Columnist Carl Erik Kjærsgaard explains how AI can play a role in marketers’ media-buying plans, freeing them to focus on strategy and creative.
There’s a reason transparency is such an important topic of discussion throughout the industry. In June, the Association of National Advertisers (ANA) published a bombshell of a report revealing that executives were aware of — and sometimes mandated — extensive use of nontransparent practices like rebates and kickbacks.
As a direct response to the report, JPMorgan Chase sent shockwaves throughout the industry when it became the first big brand to hire a team of auditors to examine its media agency. Ultimately, Chase wanted to ensure “that they are getting what they paid for when it comes to their advertising spend and that the agency has been compliant with the contract.”
It seems that as the industry has grown, the power has migrated to the media agencies, rather than the marketers. With so many new platforms available and decisions needed in today’s media-buying process, neither the advertiser nor the media agency knows where money is being spent. The need for more transparent and open practices has never been more apparent.
Emerging technologies, like artificial intelligence (AI), present opportunities to have our greatest minds come together and impart knowledge to the machines, freeing human minds to give the clients what they truly value: strategy and creativity. In order to bounce back from the scathing report and win back trust, media agencies will need to adopt new technologies like AI and old methods like transparency.
While that may seem simple, it takes a lot of change. Read on to understand how AI can play a role in your media-buying strategies.
Transparency through artificial intelligence
Though years away from complete maturity, artificial intelligence has already infiltrated our lives. It’s in our smartphones, cars and airplanes. With large sets of data and algorithms to support its growth, AI is at a point where it can solve real problems better than humans can; media buying doesn’t have to be an exception to this.
The process of creating media plans hasn’t changed for decades, but the decisions that need to be made have seen astronomical growth. There are thousands of decisions and outcomes that a media agency needs to take into account when buying media. How can a human brain possibly operate adequately in the decision-making process at this rate?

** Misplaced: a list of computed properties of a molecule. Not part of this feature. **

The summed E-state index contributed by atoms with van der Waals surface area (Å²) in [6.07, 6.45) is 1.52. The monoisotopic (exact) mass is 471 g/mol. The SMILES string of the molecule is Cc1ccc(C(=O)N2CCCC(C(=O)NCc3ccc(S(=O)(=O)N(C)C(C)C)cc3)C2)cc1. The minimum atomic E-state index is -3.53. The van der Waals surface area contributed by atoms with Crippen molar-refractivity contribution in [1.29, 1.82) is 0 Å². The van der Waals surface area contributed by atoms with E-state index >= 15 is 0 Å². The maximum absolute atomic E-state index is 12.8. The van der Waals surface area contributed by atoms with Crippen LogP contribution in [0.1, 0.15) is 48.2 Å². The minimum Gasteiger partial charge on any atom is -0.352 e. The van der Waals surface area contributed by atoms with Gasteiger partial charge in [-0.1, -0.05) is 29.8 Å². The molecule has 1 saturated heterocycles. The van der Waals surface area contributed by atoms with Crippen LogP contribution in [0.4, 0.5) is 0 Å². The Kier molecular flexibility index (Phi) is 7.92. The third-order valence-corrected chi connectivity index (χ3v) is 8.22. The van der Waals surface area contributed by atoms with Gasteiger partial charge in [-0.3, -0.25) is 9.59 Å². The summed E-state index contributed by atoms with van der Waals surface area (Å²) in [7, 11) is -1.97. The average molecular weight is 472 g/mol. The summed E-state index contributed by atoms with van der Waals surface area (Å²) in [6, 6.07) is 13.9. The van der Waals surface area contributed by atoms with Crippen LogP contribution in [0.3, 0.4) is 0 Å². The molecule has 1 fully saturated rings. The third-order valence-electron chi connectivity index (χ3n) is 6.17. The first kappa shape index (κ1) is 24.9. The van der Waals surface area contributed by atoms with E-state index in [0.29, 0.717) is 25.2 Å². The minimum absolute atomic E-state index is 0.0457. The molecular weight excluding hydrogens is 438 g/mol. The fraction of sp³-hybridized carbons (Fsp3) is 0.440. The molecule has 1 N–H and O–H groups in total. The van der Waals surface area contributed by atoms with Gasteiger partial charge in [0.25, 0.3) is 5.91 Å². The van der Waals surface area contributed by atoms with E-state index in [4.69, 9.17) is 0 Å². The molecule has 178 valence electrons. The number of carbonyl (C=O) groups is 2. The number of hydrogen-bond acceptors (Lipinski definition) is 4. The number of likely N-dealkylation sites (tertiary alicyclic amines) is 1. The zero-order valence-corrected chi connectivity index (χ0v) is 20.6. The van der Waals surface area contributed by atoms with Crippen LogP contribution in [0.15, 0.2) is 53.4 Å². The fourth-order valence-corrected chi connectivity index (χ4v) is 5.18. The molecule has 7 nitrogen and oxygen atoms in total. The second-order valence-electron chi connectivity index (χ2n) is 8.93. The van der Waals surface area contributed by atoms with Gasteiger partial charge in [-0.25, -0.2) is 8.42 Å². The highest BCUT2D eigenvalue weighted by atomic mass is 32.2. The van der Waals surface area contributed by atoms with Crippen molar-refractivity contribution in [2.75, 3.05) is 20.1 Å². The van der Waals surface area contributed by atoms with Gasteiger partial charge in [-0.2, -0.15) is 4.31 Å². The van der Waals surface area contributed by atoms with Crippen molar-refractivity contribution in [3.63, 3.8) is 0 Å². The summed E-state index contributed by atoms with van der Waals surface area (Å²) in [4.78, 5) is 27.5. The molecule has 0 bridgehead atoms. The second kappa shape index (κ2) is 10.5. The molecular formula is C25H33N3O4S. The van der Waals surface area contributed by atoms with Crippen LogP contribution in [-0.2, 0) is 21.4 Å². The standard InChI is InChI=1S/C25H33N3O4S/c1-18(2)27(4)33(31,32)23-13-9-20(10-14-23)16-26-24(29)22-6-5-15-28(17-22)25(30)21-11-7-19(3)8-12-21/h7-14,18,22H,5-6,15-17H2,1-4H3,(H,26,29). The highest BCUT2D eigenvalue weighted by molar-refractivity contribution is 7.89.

Yes, there a number of different tools for each channel that optimize media metrics — e.g., GRP, affinity or impression numbers — but it doesn’t solve transparency, since you don’t know how your business outcome will be affected.
Artificial intelligence would remove the human bias from the media-buying process. All it knows is the algorithms and equations that are entered from the massive amounts of data it takes it. By incorporating AI into the media planning stages, everything can be reported by the computer, keeping the process transparent and open. Advertisers will know exactly how their money is being spent. They could even change the algorithms and reallocate budget and ad spend if needed.
How it can work
AI learns differently from the way humans do — if you apply it to the media buying process, it will learn from your past what media combinations will affect you and by how much. It has the potential to use algorithms to distribute money toward the most effective combination of media buys. And through machine learning, the data could learn from past campaigns what combinations worked best.
Setting course for a new path
To prevent further damage, the industry needs to collectively hold itself to higher standards. It claims to be at the leading edge of technology and creativity, and yet it seems that agencies have been sleepwalking for the last decade.
AI and machine learning force human assumptions to be completely transparent in the mathematics, reducing the potential for unintentional human bias that still occurs in scientific research today. Incorporating these new technologies presents the opportunity to change decision-making and business outcomes for the better.
Advertisers want the truth, and something has to give. It’s abundantly clear that the time is now for markers to reclaim the power and embrace the technology that they need. AI can create a new future for how media agencies buy media for their clients — but it only happens if marketers can wake up.
by Carl Erik Kjærsgaard
source: MARTECH TODAY